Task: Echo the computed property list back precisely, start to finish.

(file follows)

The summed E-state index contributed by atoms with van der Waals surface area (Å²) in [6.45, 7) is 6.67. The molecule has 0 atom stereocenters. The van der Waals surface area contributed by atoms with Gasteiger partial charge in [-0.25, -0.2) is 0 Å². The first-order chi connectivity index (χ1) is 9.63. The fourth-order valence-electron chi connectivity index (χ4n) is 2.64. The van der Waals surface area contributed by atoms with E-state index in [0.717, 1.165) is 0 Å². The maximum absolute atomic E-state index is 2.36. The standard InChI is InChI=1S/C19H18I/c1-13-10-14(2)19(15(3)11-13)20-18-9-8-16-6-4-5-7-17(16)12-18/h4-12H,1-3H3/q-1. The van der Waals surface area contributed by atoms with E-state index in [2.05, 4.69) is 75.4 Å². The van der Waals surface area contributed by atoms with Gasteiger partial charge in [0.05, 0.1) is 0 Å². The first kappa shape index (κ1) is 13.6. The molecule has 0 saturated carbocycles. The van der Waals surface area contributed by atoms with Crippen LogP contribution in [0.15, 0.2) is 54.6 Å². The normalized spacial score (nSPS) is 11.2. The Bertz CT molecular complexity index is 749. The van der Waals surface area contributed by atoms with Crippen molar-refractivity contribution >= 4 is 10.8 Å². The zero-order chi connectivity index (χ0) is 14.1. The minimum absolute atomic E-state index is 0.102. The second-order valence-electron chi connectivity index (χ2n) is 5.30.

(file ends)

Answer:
The summed E-state index contributed by atoms with van der Waals surface area (Å²) in [6.45, 7) is 6.67. The molecule has 0 atom stereocenters. The van der Waals surface area contributed by atoms with Gasteiger partial charge in [-0.25, -0.2) is 0 Å². The first-order chi connectivity index (χ1) is 9.63. The fourth-order valence-electron chi connectivity index (χ4n) is 2.64. The van der Waals surface area contributed by atoms with E-state index in [0.717, 1.165) is 0 Å². The maximum absolute atomic E-state index is 2.36. The standard InChI is InChI=1S/C19H18I/c1-13-10-14(2)19(15(3)11-13)20-18-9-8-16-6-4-5-7-17(16)12-18/h4-12H,1-3H3/q-1. The van der Waals surface area contributed by atoms with E-state index in [2.05, 4.69) is 75.4 Å². The van der Waals surface area contributed by atoms with Gasteiger partial charge in [0.05, 0.1) is 0 Å². The first kappa shape index (κ1) is 13.6. The molecule has 0 saturated carbocycles. The van der Waals surface area contributed by atoms with Crippen LogP contribution in [0.15, 0.2) is 54.6 Å². The normalized spacial score (nSPS) is 11.2. The Bertz CT molecular complexity index is 749. The van der Waals surface area contributed by atoms with Crippen molar-refractivity contribution >= 4 is 10.8 Å². The zero-order chi connectivity index (χ0) is 14.1. The minimum absolute atomic E-state index is 0.102. The second-order valence-electron chi connectivity index (χ2n) is 5.30.